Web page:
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What do rabbits need to stay happy?

Rabbit science, not rocket science

What really makes rabbits happy? The answer is simple — just think about the rabbit’s natural life in the wild and the rest will follow.

What really makes rabbits happy? The answer is simple — just think about the rabbit’s natural life in the wild and the rest will follow.

Rabbits are designed to. eat grass

In the wild, rabbits eat ONLY grass — no pellets, no vegetables, no fancy salads — and are perfectly healthy. In fact, their teeth are specifically designed for a pure grass diet as they continue to grow over the rabbit’s lifetime and need to be worn down by regular chewing on a fibrous material such as grass or, for domestic rabbits, hay.

By far the most common problem seen in domestic rabbits today is dental disease. Overgrown or misaligned teeth lead to a variety of problems including abscesses, eye problems and, of course, lack of appetite and the resultant digestive problems. For the lucky ones, it can be treated by regular trimming of the teeth; for the unlucky ones, it is a death sentence.

Feeding your rabbit a hay based diet (80% hay, 10% pellets, 10% veg) is the single most important thing you can do to keep your rabbit healthy and happy.

Rabbits are designed to. breed

And they do it very well! The gestation period is only four weeks meaning rabbits can have several litters in a year. While this may be necessary in the wild due to the high loss of life to predators, domestic rabbits should only be bred by experienced breeders. The urge remains, however, and both males and females suffer from a range of health and behavioural issues if not de-sexed.

The risk of uterine cancer in unspayed does is up to 80% by the age of 5. In the wild, this may be nature’s way of keeping the population down but happily we can avoid this fate for our domestic rabbits by spaying them at the earliest opportunity (around 5 or 6 months old).

Unneutered males also have a risk of testicular cancer although this is much lower. The main issue with males is the incessant courtship behaviour, such as spraying urine, which is distressing for both you and the rabbit. A simple operation at around 3 or 4 months old eliminates the problem.

De-sexing your rabbit will make it healther and happier and also enable you to keep a pair or group of rabbits instead of just one.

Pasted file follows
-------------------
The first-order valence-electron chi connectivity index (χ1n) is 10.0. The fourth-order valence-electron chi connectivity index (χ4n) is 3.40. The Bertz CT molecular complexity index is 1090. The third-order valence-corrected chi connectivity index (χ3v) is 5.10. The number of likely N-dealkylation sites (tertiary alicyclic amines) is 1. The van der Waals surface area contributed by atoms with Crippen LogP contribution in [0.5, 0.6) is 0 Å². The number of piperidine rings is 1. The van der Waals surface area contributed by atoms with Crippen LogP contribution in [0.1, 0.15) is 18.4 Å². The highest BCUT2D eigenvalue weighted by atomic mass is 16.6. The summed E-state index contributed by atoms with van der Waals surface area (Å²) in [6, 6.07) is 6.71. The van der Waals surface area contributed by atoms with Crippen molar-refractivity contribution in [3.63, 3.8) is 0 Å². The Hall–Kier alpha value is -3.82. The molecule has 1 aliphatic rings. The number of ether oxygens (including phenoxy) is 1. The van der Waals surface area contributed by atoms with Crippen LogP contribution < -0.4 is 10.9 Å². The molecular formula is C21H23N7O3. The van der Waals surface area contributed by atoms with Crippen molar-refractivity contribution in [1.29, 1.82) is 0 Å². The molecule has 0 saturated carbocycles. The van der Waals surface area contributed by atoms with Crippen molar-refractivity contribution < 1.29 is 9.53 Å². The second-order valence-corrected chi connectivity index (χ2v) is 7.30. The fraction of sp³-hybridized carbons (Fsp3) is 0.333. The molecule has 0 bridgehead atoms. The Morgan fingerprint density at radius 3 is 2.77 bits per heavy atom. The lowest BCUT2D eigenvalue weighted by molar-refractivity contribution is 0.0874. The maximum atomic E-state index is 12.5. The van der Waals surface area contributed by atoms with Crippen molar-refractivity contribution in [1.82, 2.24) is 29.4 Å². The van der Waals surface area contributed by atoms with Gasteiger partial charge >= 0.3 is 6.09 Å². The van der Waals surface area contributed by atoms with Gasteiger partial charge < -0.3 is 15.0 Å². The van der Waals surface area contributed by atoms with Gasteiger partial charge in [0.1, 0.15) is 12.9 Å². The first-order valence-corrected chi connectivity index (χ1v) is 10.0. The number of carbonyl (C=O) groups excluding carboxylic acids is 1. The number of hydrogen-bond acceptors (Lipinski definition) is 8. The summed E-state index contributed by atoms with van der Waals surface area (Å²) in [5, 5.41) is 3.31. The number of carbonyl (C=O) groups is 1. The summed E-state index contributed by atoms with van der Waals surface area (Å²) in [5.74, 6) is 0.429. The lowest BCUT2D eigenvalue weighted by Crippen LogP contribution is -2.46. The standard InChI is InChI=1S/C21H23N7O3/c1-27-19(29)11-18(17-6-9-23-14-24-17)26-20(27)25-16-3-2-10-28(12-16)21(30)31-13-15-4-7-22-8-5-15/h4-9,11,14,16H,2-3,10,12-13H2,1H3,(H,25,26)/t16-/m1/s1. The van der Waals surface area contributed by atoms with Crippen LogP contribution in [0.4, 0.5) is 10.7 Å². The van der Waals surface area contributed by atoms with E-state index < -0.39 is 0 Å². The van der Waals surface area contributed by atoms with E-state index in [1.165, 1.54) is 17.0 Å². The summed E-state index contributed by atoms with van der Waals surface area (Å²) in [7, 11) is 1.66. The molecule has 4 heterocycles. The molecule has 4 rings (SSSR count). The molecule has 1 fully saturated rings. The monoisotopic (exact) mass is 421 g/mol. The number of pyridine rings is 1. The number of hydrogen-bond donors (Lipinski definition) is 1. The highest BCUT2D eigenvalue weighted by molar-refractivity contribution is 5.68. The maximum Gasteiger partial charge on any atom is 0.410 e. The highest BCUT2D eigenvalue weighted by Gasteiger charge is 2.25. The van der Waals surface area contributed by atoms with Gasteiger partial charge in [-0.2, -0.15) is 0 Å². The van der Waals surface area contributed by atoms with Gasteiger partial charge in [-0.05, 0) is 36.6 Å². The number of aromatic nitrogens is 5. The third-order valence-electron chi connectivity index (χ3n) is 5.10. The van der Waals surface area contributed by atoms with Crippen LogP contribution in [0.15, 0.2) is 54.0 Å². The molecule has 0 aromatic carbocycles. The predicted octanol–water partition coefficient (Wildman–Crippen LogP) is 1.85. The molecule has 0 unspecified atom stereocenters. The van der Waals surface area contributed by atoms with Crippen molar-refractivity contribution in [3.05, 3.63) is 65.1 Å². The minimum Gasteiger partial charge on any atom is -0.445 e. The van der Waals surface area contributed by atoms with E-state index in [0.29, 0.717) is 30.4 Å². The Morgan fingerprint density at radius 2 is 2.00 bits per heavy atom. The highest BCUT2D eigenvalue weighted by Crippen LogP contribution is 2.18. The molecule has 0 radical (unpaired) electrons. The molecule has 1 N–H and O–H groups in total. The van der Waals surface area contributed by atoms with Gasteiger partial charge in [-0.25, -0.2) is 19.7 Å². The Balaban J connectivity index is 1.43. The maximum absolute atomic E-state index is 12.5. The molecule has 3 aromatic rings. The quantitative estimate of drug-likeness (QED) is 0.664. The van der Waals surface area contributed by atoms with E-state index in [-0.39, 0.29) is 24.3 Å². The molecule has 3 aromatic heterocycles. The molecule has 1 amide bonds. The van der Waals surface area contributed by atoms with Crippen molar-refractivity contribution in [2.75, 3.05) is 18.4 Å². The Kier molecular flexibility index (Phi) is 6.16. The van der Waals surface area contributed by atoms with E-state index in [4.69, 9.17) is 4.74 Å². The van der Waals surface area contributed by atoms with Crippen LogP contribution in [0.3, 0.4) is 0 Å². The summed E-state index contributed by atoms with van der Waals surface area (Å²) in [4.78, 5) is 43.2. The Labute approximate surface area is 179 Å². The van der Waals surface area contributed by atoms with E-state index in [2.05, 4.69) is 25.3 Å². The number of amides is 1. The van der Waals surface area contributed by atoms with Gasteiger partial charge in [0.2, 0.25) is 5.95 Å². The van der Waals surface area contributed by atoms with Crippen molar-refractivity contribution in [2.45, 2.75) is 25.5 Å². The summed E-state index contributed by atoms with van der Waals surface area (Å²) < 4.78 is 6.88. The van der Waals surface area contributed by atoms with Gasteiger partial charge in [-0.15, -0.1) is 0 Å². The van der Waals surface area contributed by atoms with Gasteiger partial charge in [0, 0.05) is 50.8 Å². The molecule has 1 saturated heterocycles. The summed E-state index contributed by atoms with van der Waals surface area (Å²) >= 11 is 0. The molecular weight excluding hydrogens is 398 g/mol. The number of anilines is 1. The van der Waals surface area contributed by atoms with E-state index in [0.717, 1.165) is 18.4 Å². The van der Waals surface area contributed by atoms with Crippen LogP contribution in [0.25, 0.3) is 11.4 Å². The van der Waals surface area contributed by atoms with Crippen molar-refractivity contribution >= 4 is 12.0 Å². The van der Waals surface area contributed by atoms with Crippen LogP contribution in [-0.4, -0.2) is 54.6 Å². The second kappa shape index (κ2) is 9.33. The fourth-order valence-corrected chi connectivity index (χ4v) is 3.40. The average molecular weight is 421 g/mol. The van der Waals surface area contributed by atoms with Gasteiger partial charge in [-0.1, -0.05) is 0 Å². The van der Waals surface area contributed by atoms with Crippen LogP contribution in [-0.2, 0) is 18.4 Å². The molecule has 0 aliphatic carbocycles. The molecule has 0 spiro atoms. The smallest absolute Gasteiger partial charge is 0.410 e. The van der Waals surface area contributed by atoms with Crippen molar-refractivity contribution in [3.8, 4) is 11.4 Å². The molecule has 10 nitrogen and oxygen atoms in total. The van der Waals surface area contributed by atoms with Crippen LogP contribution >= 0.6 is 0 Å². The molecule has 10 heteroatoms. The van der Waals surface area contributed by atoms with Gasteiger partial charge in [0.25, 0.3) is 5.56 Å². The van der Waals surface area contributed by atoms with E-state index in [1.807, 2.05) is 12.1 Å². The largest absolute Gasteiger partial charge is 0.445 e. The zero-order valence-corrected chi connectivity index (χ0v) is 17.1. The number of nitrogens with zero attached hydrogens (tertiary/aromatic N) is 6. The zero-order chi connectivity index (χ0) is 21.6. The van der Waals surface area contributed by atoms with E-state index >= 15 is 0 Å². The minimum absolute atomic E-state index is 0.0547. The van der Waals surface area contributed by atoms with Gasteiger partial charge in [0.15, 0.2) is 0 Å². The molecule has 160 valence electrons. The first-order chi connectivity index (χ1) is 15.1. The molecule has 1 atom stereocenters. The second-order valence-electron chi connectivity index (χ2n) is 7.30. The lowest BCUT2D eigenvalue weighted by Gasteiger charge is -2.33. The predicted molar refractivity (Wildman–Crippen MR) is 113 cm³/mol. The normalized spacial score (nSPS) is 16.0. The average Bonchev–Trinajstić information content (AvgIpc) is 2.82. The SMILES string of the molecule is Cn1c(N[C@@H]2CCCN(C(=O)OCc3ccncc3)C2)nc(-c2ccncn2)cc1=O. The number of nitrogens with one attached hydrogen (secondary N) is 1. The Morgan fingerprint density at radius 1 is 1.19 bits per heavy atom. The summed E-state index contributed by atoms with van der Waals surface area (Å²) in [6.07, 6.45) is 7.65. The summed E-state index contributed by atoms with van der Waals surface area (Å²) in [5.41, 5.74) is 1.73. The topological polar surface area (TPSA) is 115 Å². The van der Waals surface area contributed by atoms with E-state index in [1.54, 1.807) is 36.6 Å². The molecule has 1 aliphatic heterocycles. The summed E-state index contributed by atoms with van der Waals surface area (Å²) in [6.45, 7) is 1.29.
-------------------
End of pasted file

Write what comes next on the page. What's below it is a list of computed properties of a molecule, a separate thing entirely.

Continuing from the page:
Rabbits are designed to. live in large communities

In the wild, rabbits live very closely with each other in a large network of burrows called a warren. They are highly social, reliant on each other — for example, rabbits will keep look-out and warn each other of approaching danger — and strongly hierarchical.

Domestic rabbits crave companionship as much as their wild cousins. A lone rabbit will seek this out in humans or other animals and can form deep bonds which meet its needs. In fact, some rabbits are so attached to their human owners that they may be jealous of or reject another rabbit when introduced.

In general, it is fair to say that most rabbits will be happiest in the company of another rabbit. The best bonding is always neutered male, spayed female and a pair of bonded rabbits is a joy to behold — grooming each other, copying behaviour, competing for your attention and, most of all, snuggling up together for that most important rabbit activity. snoozing.

Rabbits are designed to. run around

In the wild, rabbits need to be able to run very fast in short bursts to escape predators — hence the powerful back legs. Rabbits are designed to sprint, twist and turn and in fact need to do this to develop a healthy bone structure. You will sometimes see wild rabbits, especially young ones, «practicing» this behaviour.

In domestic rabbits, this racing around, leaping and twisting is often called «binkying» and the rabbit is simply playing and letting off energy. The best thing you can do is provide your rabbit with plenty of space, sit back and enjoy the show.